Mindfulness vs Distraction

Mindfulness vs Distraction

Seventh on Buddha’s eightfold path, Zen buzzword, and greatest hit of Buddhism in general, is mindfulness–which is simply the practice of being here. It at least sounds simple, and it is, but simple is not always easy. Which is why it takes practice. With slightly more elaboration, it is the deliberate, but nonjudgmental, attention we place on the present moment.

A student asked me one day about it, and why it was preferable to distraction, especially in the face of something unpleasant. For example, if you have a headache, what’s wrong with watching TV just to zone out? In brief, distraction immediately separates us from the situation, which might sound desirable, but the problem is, the discomfort remains, and worse, we rob ourselves of the opportunity to surrender, and worse still, of the opportunity to recondition ourselves out of old patterns. And as life is full of discomfort, we’ll simply continue to suffer as a result, as we try in vain to run, time after time, and find, time after time, that wherever we go, there we are.

The question is a bit like the one I was considering the other day.

Presence vs The Big Picture

During the first few days following my book’s release, I found myself checking sales statistics obsessively, looking for sales info and any other sign of excitement that would signify, what was to me, an important event. But, this kind of narrow focus only sets us up for disappointment. I reminded myself how fortunate I was just to be published and how wonderful it is that my book is finally available. Moreover, I reminded myself of the real purpose, which is to inspire other teachers. I marveled at how strange it is that being published—every author’s dream—suddenly wasn’t enough. We are funny creatures that way, endlessly grasping for the next thing while missing everything. This reminder to myself, of what is essentially at the heart of Buddha’s Noble Truths, engendered a swelling of gratitude that left no more room for frustrations.

Funny enough, the very next day, one of my Yoga masters told a story about pain. He described a midwife he knew, who had the habit of telling her screaming clients, while in the grips of agony, to remember that they are having a baby! It might sound like a silly reminder of the obvious, but it indicates importance of putting the pain into perspective.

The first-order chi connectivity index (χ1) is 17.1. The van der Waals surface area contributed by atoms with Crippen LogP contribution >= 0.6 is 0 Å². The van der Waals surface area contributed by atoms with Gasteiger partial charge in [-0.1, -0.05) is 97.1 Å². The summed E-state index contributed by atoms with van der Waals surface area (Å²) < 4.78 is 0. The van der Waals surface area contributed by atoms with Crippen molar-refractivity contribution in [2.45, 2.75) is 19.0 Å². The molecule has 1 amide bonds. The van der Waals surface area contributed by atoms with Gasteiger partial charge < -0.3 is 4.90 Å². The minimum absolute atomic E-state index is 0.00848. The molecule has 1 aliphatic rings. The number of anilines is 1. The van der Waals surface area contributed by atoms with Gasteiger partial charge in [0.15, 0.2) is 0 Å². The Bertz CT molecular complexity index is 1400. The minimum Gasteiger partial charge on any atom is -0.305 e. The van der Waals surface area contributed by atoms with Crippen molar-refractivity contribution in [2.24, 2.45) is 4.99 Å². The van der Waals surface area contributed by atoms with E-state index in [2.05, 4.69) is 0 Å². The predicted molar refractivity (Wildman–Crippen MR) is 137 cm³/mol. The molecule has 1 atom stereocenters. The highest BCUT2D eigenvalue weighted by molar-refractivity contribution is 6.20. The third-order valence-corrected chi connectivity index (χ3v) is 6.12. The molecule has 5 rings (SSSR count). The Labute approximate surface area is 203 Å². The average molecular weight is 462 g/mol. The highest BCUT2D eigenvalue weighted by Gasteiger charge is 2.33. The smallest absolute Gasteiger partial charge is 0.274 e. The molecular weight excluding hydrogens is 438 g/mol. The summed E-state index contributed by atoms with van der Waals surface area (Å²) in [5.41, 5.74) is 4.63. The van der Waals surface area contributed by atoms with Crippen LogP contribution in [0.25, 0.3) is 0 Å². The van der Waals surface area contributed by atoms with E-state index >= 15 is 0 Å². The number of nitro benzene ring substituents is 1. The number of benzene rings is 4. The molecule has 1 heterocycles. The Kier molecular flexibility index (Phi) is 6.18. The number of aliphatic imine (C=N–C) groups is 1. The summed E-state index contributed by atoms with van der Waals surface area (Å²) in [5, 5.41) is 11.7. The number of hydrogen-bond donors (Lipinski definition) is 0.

But, isn’t this a departure from presence? You might ask. After all, the pain is as present as it gets!

But in neither case—my obsessive checking nor the laboring woman—does the reminder to see the big picture negate the importance, or, if I may, the presence of presence. It’s not obvious at first, but the fact is that seeing bigger means seeing more, and seeing more means nothing other than more presence!

You’re looking at everything, you’re in tune with all that is, rather than merely your own hang-up. And by getting in tune, you’re dropping your resistance to the current situation, and since resistance is what magnifies all discomfort and suffering, by dropping the resistance, you’re lessening, at once, your suffering.

As the Taoists would say, don’t push the river.

By coming back into reality, as it is, you’re losing the AVERSION to the discomfort, you’re with what is, rather than fighting what is…and you’re in peace.

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2 responses to “Mindfulness vs Distraction

  1. Great article putting together and comparing the vivid extents of mindfulness and distraction. It is really hard to achieve mindfulness from distraction, but once it is achieved. we will be capable to practice mindfulness anywhere anytime. Much respect to the roots of mindfulness meditation. Keep up delivering such good contents. Thank you.

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